(Gleason and I had an arm's-length relationship. When I first showed up at the courthouse he approached me in the coffee shop and told me he could help me better understand the workings of county government by giving me off-the-record information. To which I replied: "The Oregonian doesn't pay me to become a repository of unpublishable information. I don't want to hear anything off the record because I can find out that information on my own and then I'd be free to print it.")

THE CITY EDITOR and I were to confer about the story the next morning after the photos of the doctored document were available for a look-see. But, alas, the next morning found hundreds of us union workers at the Newhouse-owned morning Oregonian and the locally-owned afternoon Oregon Journal on strike and picketing the Oregonian at 1320 SW Broadway St. and the Journal at 800 SW Front Ave. As we picketed, I asked the photographer where his roll of film was containing our Monday afternoon get-together at the elections office. He said he'd left it in the darkroom and that it probably would be tossed out by the photogs working there behind the picket line. A couple weeks later the county commissioners decided against overturning the county planning commissioners on Al Winter's attempt to install a mobile home park in Southwest Portland.


LABOR HISTORIAN Michael Munk of Portland spotlighted a greedy example of corporate welfare in a recent letter to the editor published in the Oregonian newspaper. Munk, who returned home a decade ago after retiring as a professor at Rutgers University in New Jersey, had this to say: "Multnomah County property owners ought to be skeptical of their elected leaders' desperate rush to grant another subsidy to that Gresham chip factory.

"Only a few years ago, they granted tax breaks to Fujitsu, which promptly reneged on its job creation promises and then dumped 670 workers out on the street. Fujitsu is even stiffing us on the subsidized $10 million tax bill it still owes.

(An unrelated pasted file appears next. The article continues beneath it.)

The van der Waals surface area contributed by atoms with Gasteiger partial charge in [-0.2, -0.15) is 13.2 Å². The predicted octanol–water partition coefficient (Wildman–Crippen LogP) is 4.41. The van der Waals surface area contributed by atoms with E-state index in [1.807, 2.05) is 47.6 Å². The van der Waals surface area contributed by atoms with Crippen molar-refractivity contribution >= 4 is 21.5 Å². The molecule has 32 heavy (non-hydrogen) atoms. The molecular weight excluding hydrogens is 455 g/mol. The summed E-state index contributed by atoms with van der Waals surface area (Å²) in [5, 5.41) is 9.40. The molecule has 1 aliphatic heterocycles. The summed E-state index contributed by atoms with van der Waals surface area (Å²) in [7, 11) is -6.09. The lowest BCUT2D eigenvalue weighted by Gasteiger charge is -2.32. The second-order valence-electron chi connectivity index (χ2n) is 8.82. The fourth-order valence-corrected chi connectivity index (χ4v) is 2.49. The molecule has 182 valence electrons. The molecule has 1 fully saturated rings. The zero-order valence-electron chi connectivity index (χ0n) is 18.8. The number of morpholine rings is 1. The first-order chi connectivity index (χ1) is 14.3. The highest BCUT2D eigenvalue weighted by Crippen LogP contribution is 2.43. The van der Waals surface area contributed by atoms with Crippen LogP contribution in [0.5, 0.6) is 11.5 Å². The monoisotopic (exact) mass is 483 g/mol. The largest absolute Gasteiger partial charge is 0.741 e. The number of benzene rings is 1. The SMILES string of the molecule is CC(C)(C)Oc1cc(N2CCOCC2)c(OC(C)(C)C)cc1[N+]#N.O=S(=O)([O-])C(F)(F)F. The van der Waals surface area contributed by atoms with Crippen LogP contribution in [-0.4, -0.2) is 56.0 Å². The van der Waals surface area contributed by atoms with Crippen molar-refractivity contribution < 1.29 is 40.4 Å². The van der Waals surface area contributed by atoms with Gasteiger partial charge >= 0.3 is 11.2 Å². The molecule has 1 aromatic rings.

"NOW THE SAME 'pro-growth' politicians are rushing to grant Microchip Technologies another $21 million that it demands as its price to provide only 60 jobs in the old plant until 'the economy spurs enough demand.'

"The Arizona outfit isn't satisfied that it is already getting a bargain - a billion-dollar manufacturing facility for only $185 million - so it is trying to blackmail our scared politicians by telling them it won't make the purchase without the additional subsidy.

"The proponents of this kind of corporate welfare argue that other states and communities compete with one another over who will provide the biggest subsidies. Let them.

"BUT TAXPAYERS who still believe in the 'free enterprise' system resent such manipulation of the market for private profit."

The national AFL-CIO is campaigning for corporate accountability. In line with that goal, corporations should be held accountable for paying their fair share of taxes instead of demanding tax breaks from impoverished local and state governments. With the revenue-starved State of Oregon and schools, cities and counties statewide slashing services, companies that don't want to pay their fair share of taxes should be ashamed of themselves. The 2003 Oregon Legislature should increase corporate income taxes to the same percentage level paid by private individuals.

Or even higher.


WILLIAM P. TROTTER'S FAMILY asked the NW Labor Press to publish a belated notice of his death. A 60-year member of the United Association of Plumbers & Pipefitters, he died at age 87 on Sept. 14, 2001 in Oregon. He worked out of Portland Plumbers Local 51 for many years and was on its Executive Board. After Local 51 and Steamfitters Local 235 were combined into UA Local 290, now based in Tualatin, his membership was transferred to the new local. His son, Bruce Trotter, who also belongs to Local 290, said his father had followed his own father, Clarence (Casey) B. Trotter, into the plumbing trade after the family moved from Mississippi to the Northwest where Casey helped in the construction of Longview, Washington.

William Trotter was instrumental as a Local 51 board member in establishing a health and welfare fund and in working for fair and safe working conditions, his son said. A major project William worked on was being the plumbing supervisor on the construction of the Lloyd Center on Portland's east side over four decades ago.